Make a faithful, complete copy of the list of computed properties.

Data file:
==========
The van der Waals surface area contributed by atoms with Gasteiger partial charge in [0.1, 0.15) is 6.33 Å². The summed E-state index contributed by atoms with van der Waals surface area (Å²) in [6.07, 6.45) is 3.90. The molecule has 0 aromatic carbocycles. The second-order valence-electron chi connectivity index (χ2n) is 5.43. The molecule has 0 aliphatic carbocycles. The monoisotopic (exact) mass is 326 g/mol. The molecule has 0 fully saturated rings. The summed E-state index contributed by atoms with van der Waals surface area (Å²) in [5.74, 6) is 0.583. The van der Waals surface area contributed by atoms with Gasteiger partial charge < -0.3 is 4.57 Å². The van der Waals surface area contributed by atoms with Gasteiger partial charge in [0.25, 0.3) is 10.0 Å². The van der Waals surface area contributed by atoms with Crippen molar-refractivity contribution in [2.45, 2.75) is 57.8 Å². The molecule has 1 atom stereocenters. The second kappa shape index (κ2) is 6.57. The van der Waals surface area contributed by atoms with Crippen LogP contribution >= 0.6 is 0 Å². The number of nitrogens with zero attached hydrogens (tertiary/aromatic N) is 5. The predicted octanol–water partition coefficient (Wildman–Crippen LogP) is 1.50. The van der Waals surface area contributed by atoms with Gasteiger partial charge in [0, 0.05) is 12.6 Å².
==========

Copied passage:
The van der Waals surface area contributed by atoms with Gasteiger partial charge in [0.1, 0.15) is 6.33 Å². The summed E-state index contributed by atoms with van der Waals surface area (Å²) in [6.07, 6.45) is 3.90. The molecule has 0 aromatic carbocycles. The second-order valence-electron chi connectivity index (χ2n) is 5.43. The molecule has 0 aliphatic carbocycles. The monoisotopic (exact) mass is 326 g/mol. The molecule has 0 fully saturated rings. The summed E-state index contributed by atoms with van der Waals surface area (Å²) in [5.74, 6) is 0.583. The van der Waals surface area contributed by atoms with Gasteiger partial charge < -0.3 is 4.57 Å². The van der Waals surface area contributed by atoms with Gasteiger partial charge in [0.25, 0.3) is 10.0 Å². The van der Waals surface area contributed by atoms with Crippen molar-refractivity contribution in [2.45, 2.75) is 57.8 Å². The molecule has 1 atom stereocenters. The second kappa shape index (κ2) is 6.57. The van der Waals surface area contributed by atoms with Crippen LogP contribution >= 0.6 is 0 Å². The number of nitrogens with zero attached hydrogens (tertiary/aromatic N) is 5. The predicted octanol–water partition coefficient (Wildman–Crippen LogP) is 1.50. The van der Waals surface area contributed by atoms with Gasteiger partial charge in [0, 0.05) is 12.6 Å².